This last year has been difficult. It’s been gloomy. It’s been drenched in uncertainty, unknowing, uneasiness.
Locked up in our homes, many of us haven’t felt very alive. In fact, I know a lot of people have been experiencing tremendous struggle. Suffocation even.
Me too. I’m human, right?
But it is said that our dark moments often lead us to the light, and that has been my experience in every difficult situation I’ve gone through.
Feeling shackled by the misery of lockdown, I wanted so badly to feel alive again. Not in the sense where I wanted to be surrounded by lots of people or immersing myself in the kind of artificial high one gets from retail therapy or pubs. Nothing like that.
I wanted to touch base with myself again. With my inner being. With the light within me that had been dimmed.
So I did what any normal person would do, and I chucked myself into cold water.
That was back in February; swimming in the chilly sea turned out to be such a significant experience that I have been doing it weekly since.
I feel that over the last couple of months, these cold water swims have shifted something in me. It’s become a drug that I just want more of.
Here’s what it’s taught me so far.
Being Uncomfortable is Liberating
We are taught that comfort is key. Wrap up warm or you’ll catch a cold. Wear fluffy slippers and wrap yourself in a big comfy blanket and everything will be ok.
Like most things, we were taught wrong. Being comfortable is not the answer to feeling at ease. Quite the opposite.
Each week when I get to the beach and start undressing, I feel a sense of discomfort rise in me. As each layer comes off, my body’s response is to want to chuck my clothes back on. I feel scared. The cold breeze from the wind reminds me that I am laying myself bare, I am stepping out of my comfort zone and into the unknown.
As I start running towards the sea, my discomfort turns to excitement. Then as the water begins splashing at my body, the adrenaline starts pumping. It’s liberating.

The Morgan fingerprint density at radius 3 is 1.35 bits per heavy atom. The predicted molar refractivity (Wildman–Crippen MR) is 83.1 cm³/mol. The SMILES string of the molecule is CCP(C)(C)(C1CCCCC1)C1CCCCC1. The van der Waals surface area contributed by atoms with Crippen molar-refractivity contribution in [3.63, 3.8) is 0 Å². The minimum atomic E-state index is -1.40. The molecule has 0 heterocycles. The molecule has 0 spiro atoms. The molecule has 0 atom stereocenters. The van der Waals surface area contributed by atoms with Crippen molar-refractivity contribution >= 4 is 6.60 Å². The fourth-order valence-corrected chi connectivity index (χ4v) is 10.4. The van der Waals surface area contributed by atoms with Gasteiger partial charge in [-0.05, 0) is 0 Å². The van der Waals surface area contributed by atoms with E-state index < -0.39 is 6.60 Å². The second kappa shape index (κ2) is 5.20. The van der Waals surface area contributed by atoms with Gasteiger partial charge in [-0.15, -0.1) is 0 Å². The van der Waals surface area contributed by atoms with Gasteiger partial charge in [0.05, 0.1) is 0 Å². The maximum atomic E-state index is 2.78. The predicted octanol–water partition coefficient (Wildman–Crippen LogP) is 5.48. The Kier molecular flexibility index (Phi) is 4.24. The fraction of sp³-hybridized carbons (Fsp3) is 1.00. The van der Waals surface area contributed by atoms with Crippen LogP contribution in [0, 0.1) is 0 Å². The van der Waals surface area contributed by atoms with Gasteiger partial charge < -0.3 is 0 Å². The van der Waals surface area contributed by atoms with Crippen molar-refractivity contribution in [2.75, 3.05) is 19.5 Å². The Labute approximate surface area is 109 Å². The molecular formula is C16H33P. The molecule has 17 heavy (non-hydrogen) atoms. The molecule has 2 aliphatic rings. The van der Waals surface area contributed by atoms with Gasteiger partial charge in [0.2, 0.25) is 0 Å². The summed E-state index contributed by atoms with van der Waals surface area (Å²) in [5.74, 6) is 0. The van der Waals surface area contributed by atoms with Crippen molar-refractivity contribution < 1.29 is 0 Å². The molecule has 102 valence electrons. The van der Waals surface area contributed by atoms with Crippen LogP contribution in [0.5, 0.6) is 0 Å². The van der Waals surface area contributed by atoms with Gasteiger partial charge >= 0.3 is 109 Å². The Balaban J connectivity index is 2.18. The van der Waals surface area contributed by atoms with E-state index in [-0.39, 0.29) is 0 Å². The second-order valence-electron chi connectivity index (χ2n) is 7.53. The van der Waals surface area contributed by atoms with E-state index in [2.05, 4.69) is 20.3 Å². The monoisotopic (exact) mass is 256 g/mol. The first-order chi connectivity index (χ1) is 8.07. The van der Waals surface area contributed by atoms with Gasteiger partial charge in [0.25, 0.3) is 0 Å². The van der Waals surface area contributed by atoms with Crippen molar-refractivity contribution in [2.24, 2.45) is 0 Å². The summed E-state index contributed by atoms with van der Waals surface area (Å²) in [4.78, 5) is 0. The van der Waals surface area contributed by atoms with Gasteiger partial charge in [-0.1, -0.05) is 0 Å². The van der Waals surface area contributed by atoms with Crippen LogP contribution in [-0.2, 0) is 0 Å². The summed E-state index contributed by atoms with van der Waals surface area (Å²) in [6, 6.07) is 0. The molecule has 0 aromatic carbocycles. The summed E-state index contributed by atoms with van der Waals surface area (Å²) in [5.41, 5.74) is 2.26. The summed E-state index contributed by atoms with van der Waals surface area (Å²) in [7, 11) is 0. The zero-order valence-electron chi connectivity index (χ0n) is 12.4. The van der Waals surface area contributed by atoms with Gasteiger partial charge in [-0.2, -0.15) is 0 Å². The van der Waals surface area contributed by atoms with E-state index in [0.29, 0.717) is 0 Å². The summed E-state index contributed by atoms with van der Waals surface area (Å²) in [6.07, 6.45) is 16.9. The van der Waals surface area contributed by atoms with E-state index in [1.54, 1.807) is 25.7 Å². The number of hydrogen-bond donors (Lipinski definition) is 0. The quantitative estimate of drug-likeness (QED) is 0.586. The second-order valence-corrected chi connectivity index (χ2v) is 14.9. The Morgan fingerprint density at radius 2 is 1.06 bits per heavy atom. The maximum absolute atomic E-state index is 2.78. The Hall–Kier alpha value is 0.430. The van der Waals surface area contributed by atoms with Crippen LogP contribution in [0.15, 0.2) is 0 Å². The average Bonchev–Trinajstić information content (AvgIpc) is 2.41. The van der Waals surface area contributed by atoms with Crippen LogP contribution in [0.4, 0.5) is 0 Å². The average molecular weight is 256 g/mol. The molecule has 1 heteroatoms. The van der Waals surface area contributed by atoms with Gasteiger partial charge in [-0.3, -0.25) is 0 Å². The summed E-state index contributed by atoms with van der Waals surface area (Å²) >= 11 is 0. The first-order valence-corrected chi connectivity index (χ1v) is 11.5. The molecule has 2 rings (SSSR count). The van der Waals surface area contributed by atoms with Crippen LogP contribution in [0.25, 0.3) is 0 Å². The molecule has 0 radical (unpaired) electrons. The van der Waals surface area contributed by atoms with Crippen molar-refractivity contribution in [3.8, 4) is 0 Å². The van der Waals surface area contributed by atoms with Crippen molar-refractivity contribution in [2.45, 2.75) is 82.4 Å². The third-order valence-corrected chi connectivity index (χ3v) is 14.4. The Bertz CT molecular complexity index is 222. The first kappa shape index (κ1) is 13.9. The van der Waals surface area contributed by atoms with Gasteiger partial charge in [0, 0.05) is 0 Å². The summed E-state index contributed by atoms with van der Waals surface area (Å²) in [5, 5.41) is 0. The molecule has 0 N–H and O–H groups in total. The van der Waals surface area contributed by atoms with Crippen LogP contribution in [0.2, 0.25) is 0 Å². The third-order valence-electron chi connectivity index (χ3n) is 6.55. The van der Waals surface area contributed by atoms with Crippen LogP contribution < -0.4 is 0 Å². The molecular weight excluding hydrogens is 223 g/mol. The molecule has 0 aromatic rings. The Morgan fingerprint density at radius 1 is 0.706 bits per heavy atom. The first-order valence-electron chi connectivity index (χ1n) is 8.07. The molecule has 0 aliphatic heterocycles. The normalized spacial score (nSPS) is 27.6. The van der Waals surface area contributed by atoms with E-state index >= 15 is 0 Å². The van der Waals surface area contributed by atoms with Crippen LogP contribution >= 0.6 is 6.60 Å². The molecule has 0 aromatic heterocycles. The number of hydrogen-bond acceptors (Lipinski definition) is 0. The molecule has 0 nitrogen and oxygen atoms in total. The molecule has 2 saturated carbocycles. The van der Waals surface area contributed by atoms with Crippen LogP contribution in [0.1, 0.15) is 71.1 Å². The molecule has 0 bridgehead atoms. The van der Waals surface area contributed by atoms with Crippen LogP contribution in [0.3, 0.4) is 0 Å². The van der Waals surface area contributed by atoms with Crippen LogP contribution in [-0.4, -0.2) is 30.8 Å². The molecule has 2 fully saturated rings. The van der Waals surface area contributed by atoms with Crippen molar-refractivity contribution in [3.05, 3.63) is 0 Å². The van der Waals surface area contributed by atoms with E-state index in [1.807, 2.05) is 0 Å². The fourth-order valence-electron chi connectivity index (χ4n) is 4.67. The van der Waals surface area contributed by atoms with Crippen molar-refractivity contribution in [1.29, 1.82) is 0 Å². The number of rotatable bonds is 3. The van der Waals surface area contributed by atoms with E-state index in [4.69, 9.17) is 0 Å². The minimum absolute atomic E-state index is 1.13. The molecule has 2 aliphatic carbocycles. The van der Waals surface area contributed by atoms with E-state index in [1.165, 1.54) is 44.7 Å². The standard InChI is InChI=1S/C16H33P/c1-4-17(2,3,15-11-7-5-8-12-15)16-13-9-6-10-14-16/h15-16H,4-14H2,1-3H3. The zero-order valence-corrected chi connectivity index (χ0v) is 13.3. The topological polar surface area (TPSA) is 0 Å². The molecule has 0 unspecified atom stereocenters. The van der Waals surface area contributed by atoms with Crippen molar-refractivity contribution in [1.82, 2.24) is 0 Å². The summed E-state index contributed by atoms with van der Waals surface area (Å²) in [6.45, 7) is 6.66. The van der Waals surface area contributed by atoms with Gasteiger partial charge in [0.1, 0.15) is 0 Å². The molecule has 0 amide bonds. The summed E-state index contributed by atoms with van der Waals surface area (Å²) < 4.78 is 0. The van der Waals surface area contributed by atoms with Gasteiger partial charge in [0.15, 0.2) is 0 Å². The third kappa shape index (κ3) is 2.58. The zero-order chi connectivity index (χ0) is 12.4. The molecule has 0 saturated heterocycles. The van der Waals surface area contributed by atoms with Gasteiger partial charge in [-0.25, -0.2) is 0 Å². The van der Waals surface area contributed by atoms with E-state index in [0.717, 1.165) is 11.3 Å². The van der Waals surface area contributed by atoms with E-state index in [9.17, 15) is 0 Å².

I’ve learnt that staying within the confinement of my comfort zone is the very meaning of discomfort. I am not here to be comfortable; to feel warm, fuzzy and fluffy. Being comfortable means playing it safe, and I am not here to play it safe. I am here to live. To feel alive. To say “No” to comfort in exchange for life.
Stop Being So Anal
I’m the first to admit that I’m anal. I like things in a particular place. I like to run my life in a regimented way. I try and keep everything neatly and perfectly together.
But do I really like living like that or is it a coping method I once picked up that helps me to feel in control?
Either way, life isn’t that simple; it’s not possible to have it together all of the time, and those expectations only lead to unhappiness.
So therefore, I’ve found that the answer lies in not being so anal. Sounds simple but how does one stop being anal?
Well I didn’t know how until I started dipping my body in the sea.
As I’m running into that water, an exciting buzz starts running through my body. It’s a familiar feeling; it reminds me of being a child. I feel free. I don’t care about my hair getting wet or screaming with excitement so loud that passers by look on in bewilderment. All of my structure falls apart as the water hits my body and I melt into the ease of it all.
In these moments, when I’m not being anal, I truly feel like myself.
That anal part of me, which is useful at times, isn’t who I am at heart. I am carefree, wild, playful, excited – that’s me and I’m so grateful the sea has reminded me of this fact.
Get Out of Your Mind
Some people turn to drugs or alcohol to get out of their heads. I’ve turned to cold water, and it works.
I was watching an interview James English did with Wim Hof recently where Wim was talking about the break you get from the mind when you get into cold water and I thought, “wow, that really is it.”
Life is tough at times, it’s bloody overwhelming. We all need a way to get out of our heads to improve our mental health but I don’t think drugs or alcohol is the answer.
However, when you’re in freezing water and it’s so cold that it’s painful, you automatically disconnect from the pain in the mind because your mind becomes fixated on what is happening right now. The body starts tingling, the neck aching, you have to pay attention to your breath – in other words, you’re back in touch with yourself and the present moment rather than being preoccupied by difficult thoughts.
I’ve learned that being in cold water, even for a minute or two, breaks the chain of pain. It takes me out of it and recentres me. And I believe we all need a break from the mind.
Wim Hof says that cold water can heal you, and I have no doubt that he’s right. My journey with cold water has only just begun and I now I know how alive it makes me feel and the enormous mental health benefits it gives, I will not be stopping!